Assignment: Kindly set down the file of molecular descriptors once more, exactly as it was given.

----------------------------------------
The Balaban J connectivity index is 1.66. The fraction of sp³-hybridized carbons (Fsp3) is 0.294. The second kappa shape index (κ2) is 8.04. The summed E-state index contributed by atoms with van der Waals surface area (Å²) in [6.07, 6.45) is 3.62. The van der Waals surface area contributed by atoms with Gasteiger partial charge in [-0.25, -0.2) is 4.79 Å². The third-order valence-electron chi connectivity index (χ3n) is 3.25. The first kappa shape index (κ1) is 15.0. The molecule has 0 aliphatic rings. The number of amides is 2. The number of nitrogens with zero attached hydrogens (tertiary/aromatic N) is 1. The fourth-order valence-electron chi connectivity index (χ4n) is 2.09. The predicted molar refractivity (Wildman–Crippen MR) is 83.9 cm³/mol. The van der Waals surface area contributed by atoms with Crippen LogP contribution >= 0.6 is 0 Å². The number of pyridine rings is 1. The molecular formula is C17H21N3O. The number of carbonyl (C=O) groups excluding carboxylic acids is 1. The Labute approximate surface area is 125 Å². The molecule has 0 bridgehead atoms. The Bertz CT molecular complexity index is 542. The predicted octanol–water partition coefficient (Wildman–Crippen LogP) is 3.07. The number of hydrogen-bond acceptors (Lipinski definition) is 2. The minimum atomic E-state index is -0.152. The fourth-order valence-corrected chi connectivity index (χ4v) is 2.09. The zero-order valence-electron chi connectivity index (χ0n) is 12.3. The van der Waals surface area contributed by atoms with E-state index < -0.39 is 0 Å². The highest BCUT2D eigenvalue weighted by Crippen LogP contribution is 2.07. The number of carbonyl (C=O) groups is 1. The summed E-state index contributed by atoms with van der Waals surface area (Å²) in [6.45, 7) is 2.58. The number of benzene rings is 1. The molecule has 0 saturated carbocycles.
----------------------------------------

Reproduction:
The Balaban J connectivity index is 1.66. The fraction of sp³-hybridized carbons (Fsp3) is 0.294. The second kappa shape index (κ2) is 8.04. The summed E-state index contributed by atoms with van der Waals surface area (Å²) in [6.07, 6.45) is 3.62. The van der Waals surface area contributed by atoms with Gasteiger partial charge in [-0.25, -0.2) is 4.79 Å². The third-order valence-electron chi connectivity index (χ3n) is 3.25. The first kappa shape index (κ1) is 15.0. The molecule has 0 aliphatic rings. The number of amides is 2. The number of nitrogens with zero attached hydrogens (tertiary/aromatic N) is 1. The fourth-order valence-electron chi connectivity index (χ4n) is 2.09. The predicted molar refractivity (Wildman–Crippen MR) is 83.9 cm³/mol. The van der Waals surface area contributed by atoms with Crippen LogP contribution >= 0.6 is 0 Å². The number of pyridine rings is 1. The molecular formula is C17H21N3O. The number of carbonyl (C=O) groups excluding carboxylic acids is 1. The Labute approximate surface area is 125 Å². The molecule has 0 bridgehead atoms. The Bertz CT molecular complexity index is 542. The predicted octanol–water partition coefficient (Wildman–Crippen LogP) is 3.07. The number of hydrogen-bond acceptors (Lipinski definition) is 2. The minimum atomic E-state index is -0.152. The fourth-order valence-corrected chi connectivity index (χ4v) is 2.09. The zero-order valence-electron chi connectivity index (χ0n) is 12.3. The van der Waals surface area contributed by atoms with E-state index < -0.39 is 0 Å². The highest BCUT2D eigenvalue weighted by Crippen LogP contribution is 2.07. The number of carbonyl (C=O) groups is 1. The summed E-state index contributed by atoms with van der Waals surface area (Å²) in [6.45, 7) is 2.58. The number of benzene rings is 1. The molecule has 0 saturated carbocycles.